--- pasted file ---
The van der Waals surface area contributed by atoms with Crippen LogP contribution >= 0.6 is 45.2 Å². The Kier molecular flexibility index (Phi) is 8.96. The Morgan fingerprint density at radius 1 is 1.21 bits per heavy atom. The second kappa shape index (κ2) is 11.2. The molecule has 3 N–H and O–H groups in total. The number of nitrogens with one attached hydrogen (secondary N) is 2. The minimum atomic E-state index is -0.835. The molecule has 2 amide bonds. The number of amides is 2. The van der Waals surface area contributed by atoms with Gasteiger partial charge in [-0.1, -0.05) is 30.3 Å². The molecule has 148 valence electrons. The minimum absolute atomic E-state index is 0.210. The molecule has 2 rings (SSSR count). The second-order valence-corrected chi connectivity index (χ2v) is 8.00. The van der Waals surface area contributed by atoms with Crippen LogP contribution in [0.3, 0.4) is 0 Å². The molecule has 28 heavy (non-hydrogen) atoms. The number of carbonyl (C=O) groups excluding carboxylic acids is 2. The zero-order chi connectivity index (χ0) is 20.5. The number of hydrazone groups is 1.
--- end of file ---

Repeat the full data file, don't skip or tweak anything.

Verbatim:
The van der Waals surface area contributed by atoms with Crippen LogP contribution >= 0.6 is 45.2 Å². The Kier molecular flexibility index (Phi) is 8.96. The Morgan fingerprint density at radius 1 is 1.21 bits per heavy atom. The second kappa shape index (κ2) is 11.2. The molecule has 3 N–H and O–H groups in total. The number of nitrogens with one attached hydrogen (secondary N) is 2. The minimum atomic E-state index is -0.835. The molecule has 2 amide bonds. The number of amides is 2. The van der Waals surface area contributed by atoms with Gasteiger partial charge in [-0.1, -0.05) is 30.3 Å². The molecule has 148 valence electrons. The minimum absolute atomic E-state index is 0.210. The molecule has 2 rings (SSSR count). The second-order valence-corrected chi connectivity index (χ2v) is 8.00. The van der Waals surface area contributed by atoms with Crippen LogP contribution in [0.3, 0.4) is 0 Å². The molecule has 28 heavy (non-hydrogen) atoms. The number of carbonyl (C=O) groups excluding carboxylic acids is 2. The zero-order chi connectivity index (χ0) is 20.5. The number of hydrazone groups is 1.